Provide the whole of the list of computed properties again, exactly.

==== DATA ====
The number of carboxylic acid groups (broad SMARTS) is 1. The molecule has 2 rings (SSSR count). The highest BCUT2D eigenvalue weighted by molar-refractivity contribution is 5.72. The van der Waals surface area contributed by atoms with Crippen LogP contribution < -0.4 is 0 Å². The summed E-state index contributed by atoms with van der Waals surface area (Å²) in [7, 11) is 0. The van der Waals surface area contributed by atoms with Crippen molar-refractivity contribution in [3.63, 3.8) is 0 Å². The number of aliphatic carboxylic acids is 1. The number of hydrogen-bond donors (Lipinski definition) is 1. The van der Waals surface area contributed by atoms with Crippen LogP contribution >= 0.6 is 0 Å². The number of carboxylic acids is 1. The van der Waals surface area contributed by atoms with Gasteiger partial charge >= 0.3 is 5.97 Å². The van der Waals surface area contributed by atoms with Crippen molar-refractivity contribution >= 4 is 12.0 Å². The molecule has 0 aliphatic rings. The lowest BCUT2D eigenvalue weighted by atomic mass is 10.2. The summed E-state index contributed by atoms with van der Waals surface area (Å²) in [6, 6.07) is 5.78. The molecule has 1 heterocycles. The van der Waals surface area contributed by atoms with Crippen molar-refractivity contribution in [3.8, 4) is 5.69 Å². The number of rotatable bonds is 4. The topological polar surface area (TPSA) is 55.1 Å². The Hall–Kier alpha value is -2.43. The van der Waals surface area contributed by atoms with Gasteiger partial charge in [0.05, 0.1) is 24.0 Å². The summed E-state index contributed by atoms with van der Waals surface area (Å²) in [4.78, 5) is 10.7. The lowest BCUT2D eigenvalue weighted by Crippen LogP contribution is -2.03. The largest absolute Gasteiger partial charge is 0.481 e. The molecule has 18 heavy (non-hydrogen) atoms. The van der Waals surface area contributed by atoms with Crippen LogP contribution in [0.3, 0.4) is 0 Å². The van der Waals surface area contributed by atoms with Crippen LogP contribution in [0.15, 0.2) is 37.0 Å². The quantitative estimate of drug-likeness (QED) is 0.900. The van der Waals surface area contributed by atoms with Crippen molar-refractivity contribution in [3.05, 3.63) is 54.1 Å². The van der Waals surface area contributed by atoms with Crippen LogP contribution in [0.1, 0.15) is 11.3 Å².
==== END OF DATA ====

The number of carboxylic acid groups (broad SMARTS) is 1. The molecule has 2 rings (SSSR count). The highest BCUT2D eigenvalue weighted by molar-refractivity contribution is 5.72. The van der Waals surface area contributed by atoms with Crippen LogP contribution < -0.4 is 0 Å². The summed E-state index contributed by atoms with van der Waals surface area (Å²) in [7, 11) is 0. The van der Waals surface area contributed by atoms with Crippen molar-refractivity contribution in [3.63, 3.8) is 0 Å². The number of aliphatic carboxylic acids is 1. The number of hydrogen-bond donors (Lipinski definition) is 1. The van der Waals surface area contributed by atoms with Crippen LogP contribution >= 0.6 is 0 Å². The number of carboxylic acids is 1. The van der Waals surface area contributed by atoms with Gasteiger partial charge >= 0.3 is 5.97 Å². The van der Waals surface area contributed by atoms with Crippen molar-refractivity contribution >= 4 is 12.0 Å². The molecule has 0 aliphatic rings. The lowest BCUT2D eigenvalue weighted by atomic mass is 10.2. The summed E-state index contributed by atoms with van der Waals surface area (Å²) in [6, 6.07) is 5.78. The molecule has 1 heterocycles. The van der Waals surface area contributed by atoms with Crippen molar-refractivity contribution in [3.8, 4) is 5.69 Å². The number of rotatable bonds is 4. The topological polar surface area (TPSA) is 55.1 Å². The Hall–Kier alpha value is -2.43. The van der Waals surface area contributed by atoms with Gasteiger partial charge in [0.05, 0.1) is 24.0 Å². The summed E-state index contributed by atoms with van der Waals surface area (Å²) in [4.78, 5) is 10.7. The lowest BCUT2D eigenvalue weighted by Crippen LogP contribution is -2.03. The largest absolute Gasteiger partial charge is 0.481 e. The molecule has 18 heavy (non-hydrogen) atoms. The van der Waals surface area contributed by atoms with Crippen LogP contribution in [0.3, 0.4) is 0 Å². The van der Waals surface area contributed by atoms with Crippen LogP contribution in [0.15, 0.2) is 37.0 Å². The quantitative estimate of drug-likeness (QED) is 0.900. The van der Waals surface area contributed by atoms with Crippen molar-refractivity contribution in [3.05, 3.63) is 54.1 Å². The van der Waals surface area contributed by atoms with Crippen LogP contribution in [0.1, 0.15) is 11.3 Å².